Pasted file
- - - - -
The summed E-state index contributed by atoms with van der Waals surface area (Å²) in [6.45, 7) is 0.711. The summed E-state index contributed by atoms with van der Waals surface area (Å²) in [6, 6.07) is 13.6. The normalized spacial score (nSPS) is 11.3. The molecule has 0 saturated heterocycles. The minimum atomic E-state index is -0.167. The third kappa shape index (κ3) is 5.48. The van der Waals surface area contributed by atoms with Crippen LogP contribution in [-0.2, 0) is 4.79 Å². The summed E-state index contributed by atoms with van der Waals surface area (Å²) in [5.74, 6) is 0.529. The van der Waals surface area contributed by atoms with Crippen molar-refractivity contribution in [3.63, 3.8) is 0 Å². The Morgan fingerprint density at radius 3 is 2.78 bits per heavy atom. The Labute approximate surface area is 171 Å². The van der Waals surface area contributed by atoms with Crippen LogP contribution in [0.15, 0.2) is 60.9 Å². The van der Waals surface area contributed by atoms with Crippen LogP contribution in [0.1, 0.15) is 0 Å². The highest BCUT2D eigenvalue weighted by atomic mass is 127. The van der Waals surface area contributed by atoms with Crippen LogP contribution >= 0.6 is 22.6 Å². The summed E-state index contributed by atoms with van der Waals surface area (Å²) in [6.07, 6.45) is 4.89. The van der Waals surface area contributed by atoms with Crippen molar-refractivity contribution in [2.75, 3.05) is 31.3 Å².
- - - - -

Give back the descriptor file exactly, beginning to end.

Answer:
The summed E-state index contributed by atoms with van der Waals surface area (Å²) in [6.45, 7) is 0.711. The summed E-state index contributed by atoms with van der Waals surface area (Å²) in [6, 6.07) is 13.6. The normalized spacial score (nSPS) is 11.3. The molecule has 0 saturated heterocycles. The minimum atomic E-state index is -0.167. The third kappa shape index (κ3) is 5.48. The van der Waals surface area contributed by atoms with Crippen LogP contribution in [-0.2, 0) is 4.79 Å². The summed E-state index contributed by atoms with van der Waals surface area (Å²) in [5.74, 6) is 0.529. The van der Waals surface area contributed by atoms with Crippen molar-refractivity contribution in [3.63, 3.8) is 0 Å². The Morgan fingerprint density at radius 3 is 2.78 bits per heavy atom. The Labute approximate surface area is 171 Å². The van der Waals surface area contributed by atoms with Crippen LogP contribution in [0.15, 0.2) is 60.9 Å². The van der Waals surface area contributed by atoms with Crippen LogP contribution in [0.1, 0.15) is 0 Å². The highest BCUT2D eigenvalue weighted by atomic mass is 127. The van der Waals surface area contributed by atoms with Crippen LogP contribution >= 0.6 is 22.6 Å². The summed E-state index contributed by atoms with van der Waals surface area (Å²) in [6.07, 6.45) is 4.89. The van der Waals surface area contributed by atoms with Crippen molar-refractivity contribution in [2.75, 3.05) is 31.3 Å².